The Barna Group just released some new statistics on tithing and donations for 2007. – here. Interestingly enough George Barna takes a stand against tithing as a legitimate practice in the New Testament Church. This is all kind of exciting to me, because I’m in the middle of reading the book, “Pagan Christianity” by Frank Viola and George Barna. I am about two-thirds of the way through and I can’t seem to put the book down. I will write a post about that when i’m finished it, but I just mentioned it because I had just finished up the chapter on “tithing”. Ironic. . . i guess.
I just want to highlight some things that were said:
“Whether they believe in the principle of tithing or not, few Americans give away that much money.”
I would like to point out that greed is not biased to non-tithers. I’ve heard many times that Tithing is an antidote for greed. The reason why tithing does not overcome greed is that tithing is not the master of greed. A pure heart, that is undefiled and led by the Spirit of God is the master of greed. Tithing has no power over sin, but the Spirit does. This is confirmed because although Israel had tithing completely spelled out for them, they still had to overcome their greedy hearts. Also regardless of whether our giving is plainly spelled out for us through tithing or is an unpredictable factor through spirit-led giving, we still have to listen and obey. In other words, just because how much we should give is written in black and white compared to Spirit-led giving, which is not; we still have to put down our selfishness and obey one or the other.
“Strangely, tithing is a Jewish practice, not a Christian principle espoused in the New Testament. The idea of a tithe – which literally means one-tenth or the tenth part – originated as the tax that Israelites paid from the produce of the land to support the priestly tribe (the Levites), to fund Jewish religious festivals, and to help the poor. The ministry of Jesus Christ, however, brought an end to adherence to many of the ceremonial codes that were fundamental to the Jewish faith. Tithing was such a casualty. Since the first-century, Christians have believed in generous giving, but have not been under any obligation to contribute a specific percentage of their income.”
Many people are blinded to the point where they view tithing as a “principle” not a “practice”. George Barna said it right, “tithing is a Jewish practice, not a Christian principle”. There are 2 practices that come to mind when thinking about the Church. One, Baptism, and Two, the Lord’s Supper. Tithing is not one of them, nor is it a principle. I’ve said this so many times- tithing is a standard, not a principle. In the old testament, we see Abraham as the first person recorded to tithe. But we are not commanded to follow Abraham’s actions, we are commanded to follow his faith.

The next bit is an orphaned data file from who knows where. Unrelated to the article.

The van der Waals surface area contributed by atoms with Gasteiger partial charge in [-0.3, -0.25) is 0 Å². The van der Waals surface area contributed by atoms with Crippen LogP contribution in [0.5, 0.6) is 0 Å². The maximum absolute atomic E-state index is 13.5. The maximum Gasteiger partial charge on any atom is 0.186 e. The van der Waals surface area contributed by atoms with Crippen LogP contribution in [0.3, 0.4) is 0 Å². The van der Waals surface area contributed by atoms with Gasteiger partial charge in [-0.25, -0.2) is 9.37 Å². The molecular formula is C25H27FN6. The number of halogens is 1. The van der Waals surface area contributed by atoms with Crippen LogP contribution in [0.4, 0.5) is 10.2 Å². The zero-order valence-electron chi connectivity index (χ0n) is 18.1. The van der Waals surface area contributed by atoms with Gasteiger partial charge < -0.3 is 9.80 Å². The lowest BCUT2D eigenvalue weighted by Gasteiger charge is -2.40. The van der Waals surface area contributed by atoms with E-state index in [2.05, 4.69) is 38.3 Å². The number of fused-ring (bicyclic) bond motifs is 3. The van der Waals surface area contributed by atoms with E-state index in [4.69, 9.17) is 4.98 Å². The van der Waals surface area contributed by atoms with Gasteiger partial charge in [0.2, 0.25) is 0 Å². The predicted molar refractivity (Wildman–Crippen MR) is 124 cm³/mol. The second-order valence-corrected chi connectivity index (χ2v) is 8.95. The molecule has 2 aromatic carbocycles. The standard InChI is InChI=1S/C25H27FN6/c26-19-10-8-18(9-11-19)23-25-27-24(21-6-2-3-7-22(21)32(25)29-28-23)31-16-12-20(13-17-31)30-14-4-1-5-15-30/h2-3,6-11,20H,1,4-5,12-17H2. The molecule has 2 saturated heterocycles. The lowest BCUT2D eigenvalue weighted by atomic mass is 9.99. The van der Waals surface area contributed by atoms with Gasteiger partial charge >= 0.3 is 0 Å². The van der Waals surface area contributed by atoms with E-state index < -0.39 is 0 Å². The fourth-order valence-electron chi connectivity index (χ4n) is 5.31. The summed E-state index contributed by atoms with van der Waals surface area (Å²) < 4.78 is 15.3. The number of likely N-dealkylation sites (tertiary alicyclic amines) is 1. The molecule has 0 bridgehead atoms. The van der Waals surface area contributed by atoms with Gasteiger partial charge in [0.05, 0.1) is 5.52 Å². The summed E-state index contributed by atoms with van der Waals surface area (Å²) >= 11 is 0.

Barna also mentions the 3 functions of the tithe. Support the Levites, fund Jewish religious festivals, and to help the poor. At this point I see the Church doing a good job of fulfilling one out of three of those tasks. That’s if you want to equate support of the levites with support of those who are ministering. If we were busy trying to build God’s kingdom instead of our own kingdom, I think we would be doing a much better job with fulfilling the other functions of the tithe (not that I want the tithe and all its purposes incorporated into the Church). Just hypothetically speaking.
During the first five years of the decade, an average of 84 cents out of every dollar donated by born again adults went to churches. In the past three years, though, the proportion has declined to just 76 cents out of every donated dollar.
I find this statistic very, very interesting indeed. This is saying that for the first five years since 2000 that of all the donations given, 84% of them were given to Church organizations, but since the past three years, only 76% of the total donations had been given to Church organizations. So people have been giving 8% less to their churches and giving it to some other organization. I don’t know, to me, that is a big jump. Think about it this way, imagine if 8 out of 100 people stopped giving the money to their church and instead gave it to the Red Cross. Hmmm, very interesting. Maybe a little wake up call for our greedy Church budgets. You can read more about my thoughts on the house church movement and its effect on Church budgets
“If this transition in the perceptions and giving behavior of born again adults continues to accelerate, the service functions of conventional churches will be redefined within the next eight to ten years, and conventional churches will have to adopt new ways of assisting people in need.”
That was a part of Barna’s interpretation of what the statistics are telling him. And I agree.
What are your thoughts on the new tithing statistics and trends? Do you think Barna is on target with his analysis? Do you think this blog is on target?